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There’s a New ASC Infection Control Worksheet

October 12th, 2016

The first worksheet on infection control for ambulatory surgery centers was created in 2009. It lead to the implementation of the final infection control worksheet for hospitals published in November 2014. Now the ASC infection control worksheet, exhibit 351, has been revised again.

CMS says the changes were made to bring the infection control worksheet into alignment with current standards of practice. In fact, the worksheet emphasizes that ASCs must follow nationally recognized infection control guidelines. It is also amended to reflect some of the recently issued survey memos and guidance. This worksheet will continue to be used by state and federal surveyors on all survey activity for ASCs when assessing compliance with infection control standards in the conditions for coverage. Therefore, all ASCs should have a copy of this document and should review closely the changes, which are highlighted in yellow.

CMS recommends that all ASCs use this as a self-assessment tool.

The updates focus on many issues including safe injection practices, including disinfecting the rubber septum with alcohol before piercing.

Many ASCs in the past have been cited for unsafe injection practices. If the manufacturer makes it as a single-dose vial then the ASC needs to buy it. If it only made as a multi-dose vial, then try to use it only one patient and never take it into the patient’s room. This includes taking the vial into an immediate care unit such as the operating room, unless it will be used on that patient and discarded afterward.

The worksheet includes a recommendation for the ASC to voluntarily adopt a policy that multi-dose vials will be used for only one patient.

CMS had issued an infection control breach memo May 30, 2014, and if four specific breaches were noted another knock at the door could occur from the state epidemiologist. Here are four of the 10 CDC unsafe injection practices:

  • Using the same (pre-filled/manufactured/insulin or any other) syringe, pen or injection device for more than one individual.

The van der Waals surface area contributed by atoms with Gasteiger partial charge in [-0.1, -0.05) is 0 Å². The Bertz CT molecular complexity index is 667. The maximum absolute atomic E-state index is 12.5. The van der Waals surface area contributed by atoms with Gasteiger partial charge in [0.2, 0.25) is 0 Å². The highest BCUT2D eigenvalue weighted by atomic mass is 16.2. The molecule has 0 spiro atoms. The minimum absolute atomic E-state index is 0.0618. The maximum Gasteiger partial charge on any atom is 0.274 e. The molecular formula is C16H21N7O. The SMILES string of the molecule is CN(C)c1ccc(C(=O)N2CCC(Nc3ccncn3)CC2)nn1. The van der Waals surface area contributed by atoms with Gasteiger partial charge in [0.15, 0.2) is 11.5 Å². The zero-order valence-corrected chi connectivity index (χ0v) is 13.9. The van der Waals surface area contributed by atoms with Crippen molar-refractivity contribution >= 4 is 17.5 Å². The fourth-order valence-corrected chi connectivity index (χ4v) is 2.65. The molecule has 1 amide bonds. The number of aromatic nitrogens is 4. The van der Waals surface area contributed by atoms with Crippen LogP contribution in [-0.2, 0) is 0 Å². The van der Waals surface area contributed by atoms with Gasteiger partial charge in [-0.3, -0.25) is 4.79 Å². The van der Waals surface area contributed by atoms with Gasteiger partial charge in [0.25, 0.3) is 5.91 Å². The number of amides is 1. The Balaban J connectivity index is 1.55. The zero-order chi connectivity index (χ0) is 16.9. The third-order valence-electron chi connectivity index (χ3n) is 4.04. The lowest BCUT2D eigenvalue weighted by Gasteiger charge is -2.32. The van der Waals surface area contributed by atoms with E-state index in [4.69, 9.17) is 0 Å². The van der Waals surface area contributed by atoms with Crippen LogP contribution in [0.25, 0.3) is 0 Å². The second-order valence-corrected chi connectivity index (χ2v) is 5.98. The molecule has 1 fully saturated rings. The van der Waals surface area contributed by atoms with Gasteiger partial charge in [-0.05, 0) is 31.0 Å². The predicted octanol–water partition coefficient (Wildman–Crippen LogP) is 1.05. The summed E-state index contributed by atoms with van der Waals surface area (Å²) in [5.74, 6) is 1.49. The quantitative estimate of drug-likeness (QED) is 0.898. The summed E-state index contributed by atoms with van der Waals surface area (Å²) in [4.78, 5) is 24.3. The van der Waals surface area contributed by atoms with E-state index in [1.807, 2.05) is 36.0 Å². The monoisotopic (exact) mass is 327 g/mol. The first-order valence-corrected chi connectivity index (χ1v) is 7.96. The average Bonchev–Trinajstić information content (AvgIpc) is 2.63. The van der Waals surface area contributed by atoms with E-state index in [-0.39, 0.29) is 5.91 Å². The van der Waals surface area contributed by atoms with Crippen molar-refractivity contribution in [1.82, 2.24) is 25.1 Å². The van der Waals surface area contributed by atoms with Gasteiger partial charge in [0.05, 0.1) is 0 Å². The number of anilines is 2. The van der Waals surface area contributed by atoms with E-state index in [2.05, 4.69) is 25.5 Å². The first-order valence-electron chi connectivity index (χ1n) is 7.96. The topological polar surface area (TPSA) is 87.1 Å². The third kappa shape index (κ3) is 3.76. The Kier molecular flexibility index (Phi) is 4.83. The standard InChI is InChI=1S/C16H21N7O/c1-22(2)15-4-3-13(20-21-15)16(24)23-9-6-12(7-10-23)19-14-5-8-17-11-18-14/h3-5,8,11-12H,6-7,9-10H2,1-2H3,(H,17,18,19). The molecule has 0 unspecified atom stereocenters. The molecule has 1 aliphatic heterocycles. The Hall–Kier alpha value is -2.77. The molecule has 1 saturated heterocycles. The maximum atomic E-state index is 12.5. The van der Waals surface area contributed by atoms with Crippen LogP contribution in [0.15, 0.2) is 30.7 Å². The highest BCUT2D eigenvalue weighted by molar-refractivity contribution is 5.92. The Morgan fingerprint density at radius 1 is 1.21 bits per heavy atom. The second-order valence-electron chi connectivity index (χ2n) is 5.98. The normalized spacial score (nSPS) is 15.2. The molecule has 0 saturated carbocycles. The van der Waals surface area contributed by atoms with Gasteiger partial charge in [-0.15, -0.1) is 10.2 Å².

• Re-using a needle or syringe that has already been used to administer medication to an individual to subsequently enter a medication container (e.g., vial, bag), and then using the contents from that medication container for another individual.
  • Using the same lancing or fingerstick device for more than one individual, even if the lancet is changed.
  • Using the same needle for more than one individual.

The ASC must ensure that its infection preventionist has infection control training. The ASC must have a system to identify infections related to procedures performed; surveyors will look for it. If staph infection-control training is absent, the worksheet instructs surveyors to give the ASC a condition level deficiency. Training should be provided in orientation for new staff and practitioners and periodically afterward.

Other new categories require soap and water or hand sanitizer to be readily accessible. Staff providing direct care cannot wear artificial fingernails or extenders, which is also a CDC hand-hygiene guideline.

There are many additions related to processing and sterilizing equipment. Items should be pre-cleaned according to the manufacturer or, if is none provided, then according to evidenced-based standards. It also covers the use of chemical and biological indicators.

ASCs should carefully review this section to ensure compliance. Staff should be trained and be familiar with all of the sections contained in the ASC revised infection control worksheet.

The ASC revised infection control surveyor worksheet, Exhibit 351, dated June 17, can be found here.

The upcoming webinar covering this topic can be found here:
[Live Webinar] Ambulatory Surgery Centers: Infection Control Standards & Safe Injection Practices from CMS
or contact us at [email protected] or 800.688.2421 for additional information.

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